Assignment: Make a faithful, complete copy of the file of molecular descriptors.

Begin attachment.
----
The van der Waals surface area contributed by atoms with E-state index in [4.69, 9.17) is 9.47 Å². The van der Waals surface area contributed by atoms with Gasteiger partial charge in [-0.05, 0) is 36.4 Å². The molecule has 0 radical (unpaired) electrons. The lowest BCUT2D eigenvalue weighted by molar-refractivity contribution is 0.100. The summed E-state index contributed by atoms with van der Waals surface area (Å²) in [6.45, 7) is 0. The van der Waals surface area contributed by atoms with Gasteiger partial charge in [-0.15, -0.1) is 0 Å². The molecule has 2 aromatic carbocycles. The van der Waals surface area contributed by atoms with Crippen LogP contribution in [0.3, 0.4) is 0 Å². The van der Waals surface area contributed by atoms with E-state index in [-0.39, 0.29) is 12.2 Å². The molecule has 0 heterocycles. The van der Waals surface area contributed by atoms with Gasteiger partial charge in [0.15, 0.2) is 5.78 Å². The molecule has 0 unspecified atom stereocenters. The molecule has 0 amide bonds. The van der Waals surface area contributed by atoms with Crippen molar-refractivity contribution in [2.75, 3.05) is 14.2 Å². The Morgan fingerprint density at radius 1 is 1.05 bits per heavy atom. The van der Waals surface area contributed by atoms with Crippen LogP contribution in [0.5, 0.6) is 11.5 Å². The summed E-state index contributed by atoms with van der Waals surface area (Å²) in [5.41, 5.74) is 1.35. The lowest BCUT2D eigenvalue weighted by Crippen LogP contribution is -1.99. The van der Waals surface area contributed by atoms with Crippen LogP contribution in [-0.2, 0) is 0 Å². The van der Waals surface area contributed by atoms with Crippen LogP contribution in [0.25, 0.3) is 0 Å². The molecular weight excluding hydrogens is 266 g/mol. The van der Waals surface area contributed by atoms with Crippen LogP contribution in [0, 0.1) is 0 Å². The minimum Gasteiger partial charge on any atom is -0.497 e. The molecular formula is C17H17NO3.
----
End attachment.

The van der Waals surface area contributed by atoms with E-state index in [4.69, 9.17) is 9.47 Å². The van der Waals surface area contributed by atoms with Gasteiger partial charge in [-0.05, 0) is 36.4 Å². The molecule has 0 radical (unpaired) electrons. The lowest BCUT2D eigenvalue weighted by molar-refractivity contribution is 0.100. The summed E-state index contributed by atoms with van der Waals surface area (Å²) in [6.45, 7) is 0. The van der Waals surface area contributed by atoms with Gasteiger partial charge in [-0.15, -0.1) is 0 Å². The molecule has 2 aromatic carbocycles. The van der Waals surface area contributed by atoms with Crippen LogP contribution in [0.3, 0.4) is 0 Å². The van der Waals surface area contributed by atoms with E-state index in [-0.39, 0.29) is 12.2 Å². The molecule has 0 heterocycles. The van der Waals surface area contributed by atoms with Gasteiger partial charge in [0.15, 0.2) is 5.78 Å². The molecule has 0 unspecified atom stereocenters. The molecule has 0 amide bonds. The van der Waals surface area contributed by atoms with Crippen molar-refractivity contribution in [2.75, 3.05) is 14.2 Å². The Morgan fingerprint density at radius 1 is 1.05 bits per heavy atom. The van der Waals surface area contributed by atoms with Crippen LogP contribution in [0.5, 0.6) is 11.5 Å². The summed E-state index contributed by atoms with van der Waals surface area (Å²) in [5.41, 5.74) is 1.35. The lowest BCUT2D eigenvalue weighted by Crippen LogP contribution is -1.99. The van der Waals surface area contributed by atoms with Crippen LogP contribution in [-0.2, 0) is 0 Å². The van der Waals surface area contributed by atoms with Crippen LogP contribution in [0.25, 0.3) is 0 Å². The molecular weight excluding hydrogens is 266 g/mol. The van der Waals surface area contributed by atoms with Crippen LogP contribution in [0, 0.1) is 0 Å². The minimum Gasteiger partial charge on any atom is -0.497 e. The molecular formula is C17H17NO3.